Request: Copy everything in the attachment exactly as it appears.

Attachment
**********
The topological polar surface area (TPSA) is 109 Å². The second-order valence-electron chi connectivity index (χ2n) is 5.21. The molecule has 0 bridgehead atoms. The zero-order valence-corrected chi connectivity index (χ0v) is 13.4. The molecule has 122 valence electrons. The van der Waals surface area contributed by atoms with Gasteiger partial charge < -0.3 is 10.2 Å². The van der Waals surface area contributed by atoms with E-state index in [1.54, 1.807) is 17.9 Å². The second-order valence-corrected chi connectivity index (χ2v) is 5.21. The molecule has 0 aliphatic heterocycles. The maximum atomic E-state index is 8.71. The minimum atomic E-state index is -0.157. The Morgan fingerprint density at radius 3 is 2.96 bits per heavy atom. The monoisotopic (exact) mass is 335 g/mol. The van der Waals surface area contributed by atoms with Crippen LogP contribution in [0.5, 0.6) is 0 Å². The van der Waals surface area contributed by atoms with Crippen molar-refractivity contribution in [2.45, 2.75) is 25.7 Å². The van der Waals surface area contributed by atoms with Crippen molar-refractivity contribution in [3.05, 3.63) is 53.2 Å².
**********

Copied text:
The topological polar surface area (TPSA) is 109 Å². The second-order valence-electron chi connectivity index (χ2n) is 5.21. The molecule has 0 bridgehead atoms. The zero-order valence-corrected chi connectivity index (χ0v) is 13.4. The molecule has 122 valence electrons. The van der Waals surface area contributed by atoms with Gasteiger partial charge < -0.3 is 10.2 Å². The van der Waals surface area contributed by atoms with E-state index in [1.54, 1.807) is 17.9 Å². The second-order valence-corrected chi connectivity index (χ2v) is 5.21. The molecule has 0 aliphatic heterocycles. The maximum atomic E-state index is 8.71. The minimum atomic E-state index is -0.157. The Morgan fingerprint density at radius 3 is 2.96 bits per heavy atom. The monoisotopic (exact) mass is 335 g/mol. The van der Waals surface area contributed by atoms with Crippen LogP contribution in [0.5, 0.6) is 0 Å². The van der Waals surface area contributed by atoms with Crippen molar-refractivity contribution in [2.45, 2.75) is 25.7 Å². The van der Waals surface area contributed by atoms with Crippen molar-refractivity contribution in [3.05, 3.63) is 53.2 Å².